- What look are you after? If you want to retain the cedar’s beauty with some protection, choose a semi-transparent stain. If you’re looking to slowly acquire the distinguished weathered appearance, choose a transparent oil. If you want to drastically take control of your wood’s colour with maximum protection, an opaque finish will do the trick.
- How much protection do you want or need? The amount of sunlight and rain hitting your wood will shorten the lifespan of the finish applied, so if it’s exposed, consider a strong, oil-based stain or paint.
- How much upkeep are you prepared to do? Some cedar projects can be hard to reach, so you might want to choose a finish that doesn't have to be reapplied or topped up too often. On the other hand, your cedar might be easily-accessible, making a reapplication every couple of years a doddle.
What happens if Western Red Cedar is left untreated?
Of course, it’s possible to leave your project without any treatment at all — one of the glories of durable timber species like this. With all its resins, Western Red Cedar is naturally rot resistant and still performs well without a finish.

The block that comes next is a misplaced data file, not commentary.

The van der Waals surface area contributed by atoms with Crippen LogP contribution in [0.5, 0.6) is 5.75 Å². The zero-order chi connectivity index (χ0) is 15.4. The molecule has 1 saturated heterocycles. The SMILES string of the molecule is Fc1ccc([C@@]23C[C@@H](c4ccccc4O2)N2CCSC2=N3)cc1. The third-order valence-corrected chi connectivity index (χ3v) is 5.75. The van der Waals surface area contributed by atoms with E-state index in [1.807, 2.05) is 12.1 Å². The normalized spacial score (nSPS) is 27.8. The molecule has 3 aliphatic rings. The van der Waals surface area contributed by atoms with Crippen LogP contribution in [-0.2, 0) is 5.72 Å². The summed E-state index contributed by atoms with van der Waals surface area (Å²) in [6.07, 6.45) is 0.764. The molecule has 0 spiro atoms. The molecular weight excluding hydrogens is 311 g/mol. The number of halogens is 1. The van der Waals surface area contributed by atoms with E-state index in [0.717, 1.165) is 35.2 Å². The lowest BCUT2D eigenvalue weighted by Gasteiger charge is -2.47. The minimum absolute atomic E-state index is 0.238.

When left untreated and exposed to the sun’s oxidising UV light, Western Red Cedar fades and bleaches to a beautiful silvery-grey finish. So if you’re after the weathered cedar look — perhaps some ‘silver fox’, distinguished weathered cedar cladding, for example — you simply don’t need to apply any treatment.
If you want the grey cedar look but are keen to guard against splitting and cracking, a natural, water-based preservative (like Owatrol H4 Wood) can be applied. It will still allow the wood to change colour, but more slowly.